Submitted to: Journal of Arid Environments
Publication Type: Peer Reviewed Journal
Publication Acceptance Date: January 30, 2007
Publication Date: April 2, 2007
Citation: Davies, K.W., Bates, J.D., Miller, R.F. 2007. Environmental and vegetation relationships of the artemisia tridentata spp. wyomingensis alliance. Journal of Arid Environments. 70(2007):478-494. Interpretive Summary: Environmental-vegetation relationships across the Wyoming big sagebrush alliance are not well explained. The purpose of this study was to identify environmental factors influencing plant species composition and determine the potential for using environmental factors to explain vegetation characteristics of the Wyoming big sagebrush alliance. Vegetation composition varied with soil characteristics. Vegetation cover was mainly influenced by direct incident radiation and soil characteristics. Vegetation structure exhibited weak to no relationships with environmental factors. These environmental-vegetation relationships offer management some ability to distinguish differences in site potentials and provide scientists with general models that further the understanding of Wyoming big sagebrush plant communities.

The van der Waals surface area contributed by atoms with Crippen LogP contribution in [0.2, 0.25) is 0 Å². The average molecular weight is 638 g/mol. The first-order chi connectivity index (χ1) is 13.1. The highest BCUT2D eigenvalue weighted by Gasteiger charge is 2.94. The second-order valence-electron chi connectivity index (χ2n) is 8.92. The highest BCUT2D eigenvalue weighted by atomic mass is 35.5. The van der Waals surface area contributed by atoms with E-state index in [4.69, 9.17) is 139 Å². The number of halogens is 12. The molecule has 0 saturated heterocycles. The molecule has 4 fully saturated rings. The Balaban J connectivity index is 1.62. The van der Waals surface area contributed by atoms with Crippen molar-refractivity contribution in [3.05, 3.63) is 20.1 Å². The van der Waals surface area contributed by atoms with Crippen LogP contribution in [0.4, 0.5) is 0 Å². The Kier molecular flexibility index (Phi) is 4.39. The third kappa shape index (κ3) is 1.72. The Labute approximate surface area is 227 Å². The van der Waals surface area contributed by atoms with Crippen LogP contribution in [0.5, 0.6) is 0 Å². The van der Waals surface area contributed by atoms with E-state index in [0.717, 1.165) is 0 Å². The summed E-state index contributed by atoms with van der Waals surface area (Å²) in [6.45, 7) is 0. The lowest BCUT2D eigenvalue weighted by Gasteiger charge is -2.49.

Technical Abstract: The Artemisia tridentata spp. wyomingensis (Beetle & A. Young) S.L. Welsh alliance is the most extensive of the big sagebrush complex in the Intermountain West and is characterized by a wide range of environments and vegetation heterogeneity. The purpose of this study was to identify environmental factors driving variation in plant species composition and determine the potential for using environmental factors to explain vegetation characteristics of the A. tridentata spp. wyomingensis alliance. Seventeen environmental factors and seven vegetation response variables were measured on 107 relatively undisturbed, late seral Wyoming big sagebrush sites across southeast Oregon and northern Nevada. Nonmetric Multidimensional Scaling (NMS) was used to identify environmental factors correlated with plant species composition as indexed by canopy cover. Stepwise multiple linear regression was used to develop models predicting plant cover and structural characteristics with environmental factors. Vegetation composition variation was driven by soil characteristics. Canopy cover of perennial grasses and forbs was moderately correlated with direct incident radiation and soil characteristics, particularly soil texture in the upper 15 cm of the profile. Total herbaceous cover variation was better explained by environmental factors (soil water holding capacity, incident radiation, depth to Bt horizon, and percent sand in the upper 15 cm of the soil profile)(P < 0.0001, R2 = 0.52) than any other vegetation characteristic. Vegetation structural characteristics (e.g. sagebrush height, volume, cover, and density, and visual obstruction) exhibited weak or no relationships with measured environmental variables. Limited correlation among environmental factors and vegetation characteristics was likely due to the large ecological amplitudes and ecotypic variations expressed by many of the plant species in the sagebrush steppe. The lack of strong environmental-vegetation relationships observed in this study suggests their usefulness for predictive purposes are limited; however, these relationships offer management some ability to distinguish differences in site potentials and illuminate the influence of direct incident radiation as well as soil characteristics on vegetation characteristics.